Despite mounting criticism, Croatian President Zoran Milanovic has presented an award to a Bosnian Croat war crimes suspect, decorating a wartime Croat police unit for their “contribution to the liberation of Croatia”.
Zlatan Mijo Jelic, a retired general of the Croatian Defense Council (HVO), received the award at a ceremony on Tuesday in the Croatian city of Knin marking the 25th anniversary of the country’s victory over rebel Serbs during the war in 1995.
HVO was the military of the Croat wartime secessionist Herceg-Bosna territory, which has been declared a joint criminal enterprise by the International Criminal Tribunal for the former Yugoslavia (ICTY). The goal of this enterprise was to create a Greater Croatia on Bosnia and Herzegovina’s territory by ethnically cleansing Bosniaks (Bosnian Muslims) from the region, according to the ICTY.
Jelic received the award on behalf of the Croat Special Police Unit of Herceg-Bosna, while HVO Guards Brigades were also awarded at the ceremony.
Bosnia’s state prosecution indicted Jelic in 2016 over alleged war crimes against Bosniaks in the southern city of Mostar between 1993 and 1994.
According to the charges, Jelic ordered the commander of the Croat-run Heliodrom detention camp in Mostar to have Croat forces take Bosniak detainees to the front line in and around Mostar for forced labour work.
Jelic has refused to stand trial and denies the charges. He moved to Croatia in 2012 and renounced his Bosnian citizenship, according to Trial International, an NGO fighting impunity for international crimes.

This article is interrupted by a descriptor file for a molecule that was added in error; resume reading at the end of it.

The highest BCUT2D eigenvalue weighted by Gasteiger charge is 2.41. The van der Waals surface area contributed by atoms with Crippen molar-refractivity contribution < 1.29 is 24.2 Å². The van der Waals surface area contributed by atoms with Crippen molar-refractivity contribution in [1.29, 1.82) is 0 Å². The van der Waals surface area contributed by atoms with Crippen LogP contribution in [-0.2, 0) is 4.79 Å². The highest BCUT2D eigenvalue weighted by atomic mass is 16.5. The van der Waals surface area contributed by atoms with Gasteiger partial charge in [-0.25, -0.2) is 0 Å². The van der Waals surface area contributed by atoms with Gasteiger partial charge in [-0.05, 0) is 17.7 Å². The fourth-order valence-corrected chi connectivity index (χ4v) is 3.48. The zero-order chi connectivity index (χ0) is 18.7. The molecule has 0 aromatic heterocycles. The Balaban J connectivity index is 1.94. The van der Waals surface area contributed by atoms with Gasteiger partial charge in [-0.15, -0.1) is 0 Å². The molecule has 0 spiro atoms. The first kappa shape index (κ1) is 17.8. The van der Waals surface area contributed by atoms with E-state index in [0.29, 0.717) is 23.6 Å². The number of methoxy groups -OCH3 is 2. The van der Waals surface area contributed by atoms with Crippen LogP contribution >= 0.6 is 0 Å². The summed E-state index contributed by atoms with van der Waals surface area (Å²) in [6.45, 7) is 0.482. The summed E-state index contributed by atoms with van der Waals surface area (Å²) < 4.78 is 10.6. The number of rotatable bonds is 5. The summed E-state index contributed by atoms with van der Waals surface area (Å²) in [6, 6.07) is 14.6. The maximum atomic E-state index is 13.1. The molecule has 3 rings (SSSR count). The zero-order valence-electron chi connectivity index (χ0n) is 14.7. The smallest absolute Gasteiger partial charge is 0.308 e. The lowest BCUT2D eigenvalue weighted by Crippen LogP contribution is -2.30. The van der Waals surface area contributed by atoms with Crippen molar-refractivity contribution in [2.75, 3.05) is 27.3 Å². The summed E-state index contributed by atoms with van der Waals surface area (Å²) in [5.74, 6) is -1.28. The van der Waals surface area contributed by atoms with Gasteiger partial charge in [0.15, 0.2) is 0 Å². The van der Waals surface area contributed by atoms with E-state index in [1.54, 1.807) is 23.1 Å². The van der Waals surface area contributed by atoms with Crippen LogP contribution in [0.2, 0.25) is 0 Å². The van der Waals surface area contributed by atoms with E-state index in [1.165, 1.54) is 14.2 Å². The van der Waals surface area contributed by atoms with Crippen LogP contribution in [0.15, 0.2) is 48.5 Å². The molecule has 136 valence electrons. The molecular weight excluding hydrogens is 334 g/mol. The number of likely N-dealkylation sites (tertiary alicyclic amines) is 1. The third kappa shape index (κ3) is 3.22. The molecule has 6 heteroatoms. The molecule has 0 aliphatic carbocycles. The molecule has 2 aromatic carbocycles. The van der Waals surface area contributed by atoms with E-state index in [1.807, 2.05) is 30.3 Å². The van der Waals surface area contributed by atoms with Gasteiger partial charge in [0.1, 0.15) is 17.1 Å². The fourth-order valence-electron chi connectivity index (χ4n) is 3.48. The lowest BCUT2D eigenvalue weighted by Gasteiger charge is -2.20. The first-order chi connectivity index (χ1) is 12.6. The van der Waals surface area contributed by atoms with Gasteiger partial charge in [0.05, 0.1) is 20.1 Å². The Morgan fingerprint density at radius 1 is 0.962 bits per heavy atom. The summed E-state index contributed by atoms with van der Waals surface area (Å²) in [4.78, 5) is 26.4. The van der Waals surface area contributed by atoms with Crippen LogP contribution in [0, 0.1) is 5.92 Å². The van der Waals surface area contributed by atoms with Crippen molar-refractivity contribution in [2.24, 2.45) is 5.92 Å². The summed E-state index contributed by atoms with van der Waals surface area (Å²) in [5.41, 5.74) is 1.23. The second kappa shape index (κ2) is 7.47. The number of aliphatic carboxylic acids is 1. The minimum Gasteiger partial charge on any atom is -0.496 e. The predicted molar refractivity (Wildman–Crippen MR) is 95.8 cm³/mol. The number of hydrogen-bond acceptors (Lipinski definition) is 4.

The ICTY has confirmed that Croat forces regularly took Bosniak detainees from Croat-run camps for labour work during the internationally-armed conflict in the early 1990s. The detainees were forced to dig trenches on the front lines, where they were used as human shields.
Eric Gordy, professor at University College London’s School of Slavonic and East European Studies, told Al Jazeera that the Croatian government’s public displays of support for alleged perpetrators of such acts “shows contempt for the public, who they seem to think will excuse demonstrated criminality in the name of ethnic pride”.
‘Harsh reality of Croatian history’
In the days prior to the ceremony, the Bosniak and Croat members of Bosnia’s presidential administration warned against the “humiliating” move, saying it would further deteriorate relations between the two countries.
Bosnia’s opposition Social Democratic Party (SDP), of which the Croatian president is also a member, had also condemned the plan to award Jelic.
Croatia’s Youth Initiative for Human Rights, meanwhile, sent an open letter to Milanovic, demanding that the president revoke state decorations previously presented for convicted Croat war criminals and create a regional commission for establishing facts about war crimes.
“[With this,] you will show that you are aware and confronted with the fact that war crimes committed by members of the Croatian Army and armed formations are not political constructions of prosecutors and ICTY judicial councils, but the harsh reality of Croatian history,” the letter stated.